I’ve been writing about the goings-on in Austin. How our legislators are robbing Peter to pay Paul. How their “No New Taxes” is not necessarily the truth. It is simply a matter of semantics. One man’s trash is another man’s treasure, and one man’s fee is simply another tax on the taxpayer.
To add insult to injury many of the fees that the legislature now wants to redirect are for very good causes. Previous legislatures have passed bills to collect these fees for a good reason. Now they are going to change the rules in the middle of the game, and the sad thing is not even tell us the rules have been changed.
What follows is an article printed earlier this month in the Austin American Statesman by Jason Embry. Just wanted y’all to know that I am not the only one out there that wants to make the voters aware of what is really going on in Austin.
The 'unconscionable' practice that Texas can't quit Jason Embry, Commentary
In the middle of the past decade, when tax collections were so robust that politicians could legitimately boast about state budget surpluses, lawmakers couldn't kick their habit of collecting fees for one purpose and spending them on something else.
So you can imagine how tempting those fees are now that surpluses have become shortfalls.
They've done it with license-plate fees that are supposed to go toward the spaying and neutering of animals. They did it with sales taxes that were supposed to go toward state parks. But perhaps the most tempting stack of cash has always been the System Benefit Fund.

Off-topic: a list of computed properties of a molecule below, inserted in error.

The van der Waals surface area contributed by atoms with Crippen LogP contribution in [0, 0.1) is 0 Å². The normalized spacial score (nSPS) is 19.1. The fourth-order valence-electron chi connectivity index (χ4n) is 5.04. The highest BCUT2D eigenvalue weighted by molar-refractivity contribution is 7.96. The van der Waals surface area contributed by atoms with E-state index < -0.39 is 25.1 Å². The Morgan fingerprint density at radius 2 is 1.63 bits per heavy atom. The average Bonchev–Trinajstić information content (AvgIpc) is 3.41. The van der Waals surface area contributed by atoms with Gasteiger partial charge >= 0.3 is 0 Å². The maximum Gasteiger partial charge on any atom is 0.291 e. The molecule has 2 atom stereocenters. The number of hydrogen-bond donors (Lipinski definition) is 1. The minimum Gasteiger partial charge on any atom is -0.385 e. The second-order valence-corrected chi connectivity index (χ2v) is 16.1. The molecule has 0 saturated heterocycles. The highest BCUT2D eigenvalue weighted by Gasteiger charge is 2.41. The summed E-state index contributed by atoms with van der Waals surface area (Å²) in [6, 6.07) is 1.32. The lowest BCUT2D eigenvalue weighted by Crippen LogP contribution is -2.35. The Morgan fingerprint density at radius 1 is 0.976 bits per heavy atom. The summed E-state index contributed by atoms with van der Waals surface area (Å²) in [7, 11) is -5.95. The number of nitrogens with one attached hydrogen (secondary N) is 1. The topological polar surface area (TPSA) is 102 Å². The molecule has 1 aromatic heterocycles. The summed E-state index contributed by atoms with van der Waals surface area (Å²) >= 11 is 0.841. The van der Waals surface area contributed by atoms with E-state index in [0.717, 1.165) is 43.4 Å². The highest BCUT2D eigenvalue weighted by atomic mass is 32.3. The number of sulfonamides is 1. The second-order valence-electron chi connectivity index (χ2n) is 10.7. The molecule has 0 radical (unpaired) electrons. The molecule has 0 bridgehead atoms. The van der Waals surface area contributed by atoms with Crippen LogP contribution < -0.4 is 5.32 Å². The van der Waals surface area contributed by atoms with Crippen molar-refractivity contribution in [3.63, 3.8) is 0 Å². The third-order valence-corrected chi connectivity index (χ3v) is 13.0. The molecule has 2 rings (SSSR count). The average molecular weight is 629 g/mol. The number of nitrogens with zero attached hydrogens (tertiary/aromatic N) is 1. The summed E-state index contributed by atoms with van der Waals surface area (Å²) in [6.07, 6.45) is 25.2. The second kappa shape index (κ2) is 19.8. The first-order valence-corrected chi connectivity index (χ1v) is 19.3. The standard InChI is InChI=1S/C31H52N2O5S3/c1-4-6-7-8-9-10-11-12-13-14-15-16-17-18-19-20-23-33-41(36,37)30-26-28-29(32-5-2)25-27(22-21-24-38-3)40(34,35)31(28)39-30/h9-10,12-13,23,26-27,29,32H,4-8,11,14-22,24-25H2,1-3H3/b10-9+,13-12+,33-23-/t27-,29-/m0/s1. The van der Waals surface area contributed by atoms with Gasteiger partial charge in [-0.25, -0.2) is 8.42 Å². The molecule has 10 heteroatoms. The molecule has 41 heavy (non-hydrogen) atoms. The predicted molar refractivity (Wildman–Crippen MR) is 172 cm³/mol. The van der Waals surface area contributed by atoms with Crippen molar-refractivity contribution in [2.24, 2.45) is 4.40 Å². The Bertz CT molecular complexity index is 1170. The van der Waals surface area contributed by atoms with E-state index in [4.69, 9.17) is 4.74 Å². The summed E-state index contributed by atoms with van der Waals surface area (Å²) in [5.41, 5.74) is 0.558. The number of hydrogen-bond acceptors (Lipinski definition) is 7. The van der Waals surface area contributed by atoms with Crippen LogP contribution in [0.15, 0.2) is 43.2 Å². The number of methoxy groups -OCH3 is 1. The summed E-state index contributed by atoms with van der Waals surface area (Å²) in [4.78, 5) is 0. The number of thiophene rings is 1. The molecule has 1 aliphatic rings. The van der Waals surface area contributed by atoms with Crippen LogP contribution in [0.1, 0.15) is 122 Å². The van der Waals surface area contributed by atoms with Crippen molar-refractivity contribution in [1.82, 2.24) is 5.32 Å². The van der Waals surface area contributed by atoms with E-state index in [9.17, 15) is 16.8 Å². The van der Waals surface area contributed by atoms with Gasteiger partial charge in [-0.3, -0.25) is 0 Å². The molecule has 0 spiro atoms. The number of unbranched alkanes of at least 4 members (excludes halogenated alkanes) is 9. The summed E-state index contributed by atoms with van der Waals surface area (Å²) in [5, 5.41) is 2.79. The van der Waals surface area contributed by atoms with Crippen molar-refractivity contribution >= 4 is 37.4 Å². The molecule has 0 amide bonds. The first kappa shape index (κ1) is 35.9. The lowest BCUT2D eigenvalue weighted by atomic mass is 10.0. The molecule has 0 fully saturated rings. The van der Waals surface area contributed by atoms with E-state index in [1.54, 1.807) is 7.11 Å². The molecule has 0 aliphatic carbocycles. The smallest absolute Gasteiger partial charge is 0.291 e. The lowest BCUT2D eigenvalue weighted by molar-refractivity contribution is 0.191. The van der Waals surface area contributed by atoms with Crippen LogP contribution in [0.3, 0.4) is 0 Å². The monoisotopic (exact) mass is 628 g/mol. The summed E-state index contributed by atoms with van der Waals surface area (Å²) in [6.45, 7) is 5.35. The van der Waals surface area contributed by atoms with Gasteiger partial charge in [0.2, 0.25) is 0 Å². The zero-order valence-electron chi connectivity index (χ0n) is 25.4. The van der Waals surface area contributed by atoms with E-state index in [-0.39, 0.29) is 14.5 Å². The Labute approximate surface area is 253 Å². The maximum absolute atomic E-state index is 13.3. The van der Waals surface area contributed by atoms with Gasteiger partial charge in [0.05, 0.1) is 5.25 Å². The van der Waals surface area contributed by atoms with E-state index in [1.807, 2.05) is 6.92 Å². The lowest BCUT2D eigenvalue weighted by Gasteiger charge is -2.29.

Lawmakers set up the fund in the late 1990s as they deregulated the electric market. Texans in deregulated markets would pay a fee on their electric bills to give low-income Texans in those markets an electricity discount.
The fee, about a dollar per month for customers, is still going strong. The discount? Not so much.
Lawmakers have in recent years spent only some of the money on the electric discount, with the rest of it used to help balance the state budget. The fund is projected to have more than $750 million by the end of the current budget year, with only about $135 million going toward electric discounts.
State leaders have directed most agencies to cut 7.5 percent from their budgets this year, which would take about $10 million out of the benefit program. Then Gov. Rick Perry's appointees on the Public Utility Commission voted in December to reduce the discount by an additional $31 million. And last week, citing lower energy prices and the need to look at all of the state's programs, Perry's aides suggested that House budget-writers could save about $35 million more by making even further reductions.
In other words, it's not enough that more than $600 million collected from a fee designed to help low-income Texans pay their electric bills isn't actually going toward helping them pay their electric bills. Or that what began as a year-round discount has become one that's given only in the five hottest months of the year. Perry and his appointees think even fewer of those dollars should go toward the electric discount.
"We're taking it from people who cannot afford to come up here and lobby," said Rep. Sylvester Turner, a Houston Democrat and one of the creators of the fund.
There's a larger point here. The fact that state leaders can't stop collecting the fee and others like it, but don't think that they can afford to spend the money on its intended purpose, indicates that the state's tax structure cannot support this fast-growing state. Or, at least, it cannot keep up with the Legislature's spending habits. And that's why the Legislature uses such tricks. Besides, if there is more money in the fund than can be used for the stated purpose, why do Texans still pay the monthly charge on their electric bills?
One Texan addressed the problem rather bluntly in a 2006 letter to the PUC, saying the fee should go toward the electric discount or else the state should stop collecting it.
"It is unconscionable for the money to be collected and not go to the citizens it was designed to help," he wrote.
Well said, Governor Perry.